Microfinance institutions (MFIs), which offer small loans to the poor and unbanked, are seeking easier provisioning norms as they struggle to recover loans in the aftermath of demonetisation.

Microfinance Institutions Network (MFIN), a self-regulatory body, has approached the Reserve Bank of India (RBI) to relax the provisioning norms on loans that turned bad after demonetisation for three years so that they can meet the minimum capital adequacy requirement (CAR) of 15%, two people aware of the development said on condition of anonymity.

“... we have approached RBI asking for being allowed to stagger provisioning over three financial years so that capital adequacy ratio of institutions does not take a hit," one of the two said.

An RBI spokesperson declined to comment.

Capital adequacy is an indicator of financial strength expressed as the ratio of capital to risk-weighted assets. When an MFI makes a profit, it is ploughed back into the balance sheet, leading to higher CAR. In case there is a loss due to higher provisioning and the loan portfolio continues to increase, CAR starts declining.

According to RBI norms, MFIs need to set aside 50% of a loan that’s overdue between 90 and 180 days to cover the risk of default. For loans that are overdue for more than 180 days, they need to set aside the entire loan amount.

In the aftermath of the November-December demonetisation exercise, local political leaders misled borrowers in some areas of Maharashtra, Uttar Pradesh, Madhya Pradesh and Kerala that their loans had been waived, leading to a sharp drop in loan recoveries.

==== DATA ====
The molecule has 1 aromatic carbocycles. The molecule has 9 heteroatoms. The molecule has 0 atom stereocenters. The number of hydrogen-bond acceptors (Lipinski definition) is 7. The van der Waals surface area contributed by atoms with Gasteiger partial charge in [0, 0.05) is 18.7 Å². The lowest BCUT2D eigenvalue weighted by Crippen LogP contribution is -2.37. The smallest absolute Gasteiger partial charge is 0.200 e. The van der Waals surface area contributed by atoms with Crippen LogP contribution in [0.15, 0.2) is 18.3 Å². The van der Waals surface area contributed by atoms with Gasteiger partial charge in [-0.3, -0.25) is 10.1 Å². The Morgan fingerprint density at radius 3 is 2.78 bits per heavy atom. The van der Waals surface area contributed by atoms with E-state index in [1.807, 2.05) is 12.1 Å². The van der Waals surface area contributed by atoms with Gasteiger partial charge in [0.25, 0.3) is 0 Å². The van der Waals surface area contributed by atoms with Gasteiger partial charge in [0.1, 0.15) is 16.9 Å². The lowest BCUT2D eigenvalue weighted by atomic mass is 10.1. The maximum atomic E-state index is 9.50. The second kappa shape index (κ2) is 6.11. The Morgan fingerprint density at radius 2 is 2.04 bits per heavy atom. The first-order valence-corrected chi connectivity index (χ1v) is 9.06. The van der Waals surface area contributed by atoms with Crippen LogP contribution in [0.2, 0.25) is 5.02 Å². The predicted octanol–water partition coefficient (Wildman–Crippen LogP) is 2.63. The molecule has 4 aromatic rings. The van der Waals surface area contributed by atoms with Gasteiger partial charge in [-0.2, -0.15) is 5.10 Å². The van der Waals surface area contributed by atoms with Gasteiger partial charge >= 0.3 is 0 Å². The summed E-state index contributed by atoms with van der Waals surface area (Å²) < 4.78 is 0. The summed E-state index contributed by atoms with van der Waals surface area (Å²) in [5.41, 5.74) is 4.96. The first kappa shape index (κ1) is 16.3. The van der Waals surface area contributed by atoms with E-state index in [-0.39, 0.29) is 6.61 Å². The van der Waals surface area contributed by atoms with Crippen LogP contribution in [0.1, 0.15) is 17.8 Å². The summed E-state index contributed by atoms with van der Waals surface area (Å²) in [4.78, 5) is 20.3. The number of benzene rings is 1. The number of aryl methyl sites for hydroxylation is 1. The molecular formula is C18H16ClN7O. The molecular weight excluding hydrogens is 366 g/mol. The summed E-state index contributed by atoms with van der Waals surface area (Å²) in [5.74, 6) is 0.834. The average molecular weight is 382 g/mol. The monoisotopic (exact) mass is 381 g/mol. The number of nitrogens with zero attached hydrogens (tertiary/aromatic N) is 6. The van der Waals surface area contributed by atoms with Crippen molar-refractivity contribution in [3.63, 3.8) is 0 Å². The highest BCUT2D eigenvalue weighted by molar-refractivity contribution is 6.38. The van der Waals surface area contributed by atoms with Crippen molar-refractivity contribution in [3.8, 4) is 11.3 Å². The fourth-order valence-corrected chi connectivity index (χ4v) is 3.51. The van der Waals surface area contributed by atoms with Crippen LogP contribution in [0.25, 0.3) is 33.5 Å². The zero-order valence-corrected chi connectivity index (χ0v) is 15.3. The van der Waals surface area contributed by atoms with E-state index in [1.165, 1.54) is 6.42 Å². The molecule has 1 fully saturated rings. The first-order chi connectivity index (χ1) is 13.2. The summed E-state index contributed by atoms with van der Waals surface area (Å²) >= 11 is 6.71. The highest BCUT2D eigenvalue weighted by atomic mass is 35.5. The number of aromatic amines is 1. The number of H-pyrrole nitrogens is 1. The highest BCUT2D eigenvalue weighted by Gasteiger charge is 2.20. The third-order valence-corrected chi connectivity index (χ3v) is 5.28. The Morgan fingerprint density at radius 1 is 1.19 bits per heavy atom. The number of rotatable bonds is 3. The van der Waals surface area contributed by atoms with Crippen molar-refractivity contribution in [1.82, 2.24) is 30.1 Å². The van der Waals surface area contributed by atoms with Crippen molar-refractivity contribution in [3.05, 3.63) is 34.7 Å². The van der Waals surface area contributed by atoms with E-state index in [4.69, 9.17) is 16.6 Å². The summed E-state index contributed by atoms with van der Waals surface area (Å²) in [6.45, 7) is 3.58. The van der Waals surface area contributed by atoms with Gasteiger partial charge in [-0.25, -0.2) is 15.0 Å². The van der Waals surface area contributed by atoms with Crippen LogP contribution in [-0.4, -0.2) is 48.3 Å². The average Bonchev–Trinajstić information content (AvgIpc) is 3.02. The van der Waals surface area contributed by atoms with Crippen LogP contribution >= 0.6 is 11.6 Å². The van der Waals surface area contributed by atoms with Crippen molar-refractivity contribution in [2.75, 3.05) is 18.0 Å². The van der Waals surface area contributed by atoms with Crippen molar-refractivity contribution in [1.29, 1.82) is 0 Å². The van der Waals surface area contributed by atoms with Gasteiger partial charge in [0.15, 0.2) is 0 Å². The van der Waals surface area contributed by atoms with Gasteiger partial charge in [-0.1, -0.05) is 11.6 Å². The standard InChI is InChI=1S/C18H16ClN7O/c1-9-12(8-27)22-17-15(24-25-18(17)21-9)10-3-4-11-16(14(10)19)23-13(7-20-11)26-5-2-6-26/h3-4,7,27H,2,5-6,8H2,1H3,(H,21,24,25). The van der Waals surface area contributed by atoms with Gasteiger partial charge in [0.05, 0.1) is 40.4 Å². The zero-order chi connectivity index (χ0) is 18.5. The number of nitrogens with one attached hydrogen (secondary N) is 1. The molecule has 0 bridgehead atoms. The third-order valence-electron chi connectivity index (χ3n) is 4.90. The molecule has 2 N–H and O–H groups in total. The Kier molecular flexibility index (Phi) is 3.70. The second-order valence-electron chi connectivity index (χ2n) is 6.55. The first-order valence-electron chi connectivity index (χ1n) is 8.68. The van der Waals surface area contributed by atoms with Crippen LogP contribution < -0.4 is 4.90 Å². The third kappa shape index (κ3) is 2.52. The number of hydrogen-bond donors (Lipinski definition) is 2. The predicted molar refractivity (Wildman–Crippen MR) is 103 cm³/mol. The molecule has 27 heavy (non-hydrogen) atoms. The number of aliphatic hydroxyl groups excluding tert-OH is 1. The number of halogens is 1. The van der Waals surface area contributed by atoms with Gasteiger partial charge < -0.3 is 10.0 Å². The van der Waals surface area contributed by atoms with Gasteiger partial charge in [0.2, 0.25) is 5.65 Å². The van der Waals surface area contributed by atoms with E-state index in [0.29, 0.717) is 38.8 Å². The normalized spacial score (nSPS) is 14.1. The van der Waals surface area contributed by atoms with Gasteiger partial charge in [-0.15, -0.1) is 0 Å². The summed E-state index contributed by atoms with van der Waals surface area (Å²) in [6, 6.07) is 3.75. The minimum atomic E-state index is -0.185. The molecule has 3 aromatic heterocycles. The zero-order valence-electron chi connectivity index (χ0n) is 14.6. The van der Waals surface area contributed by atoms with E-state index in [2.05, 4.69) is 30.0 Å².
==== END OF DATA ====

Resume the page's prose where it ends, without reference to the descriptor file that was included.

Industry experts say MFIs could bear 8-10% credit cost on their total loan portfolio in this financial year, hurting their profit margins.

According to an India Ratings report published this month, the aggregate loan collection for the period from November to May ranges between 80% and 98%, depending on the extent of loan concentration in the affected states. Mid- or small-sized MFIs may require immediate capital infusions to stay above the regulatory minimum levels to mitigate the impact of losses in first two quarters of the financial year 2017-18.

“Accounting change do not change the levels of idiosyncratic and systemic risk that they continue to face pertaining to borrower over-leverage, not on-boarding new-to-microfinance borrowers, to geographical expansion, etc.," said Jindal Haria, associate director of financial institutions at India Ratings and Research.

According to Haria, these institutions need to experiment and build capability in individual lending products they can scale up to 15% of their loan portfolios.

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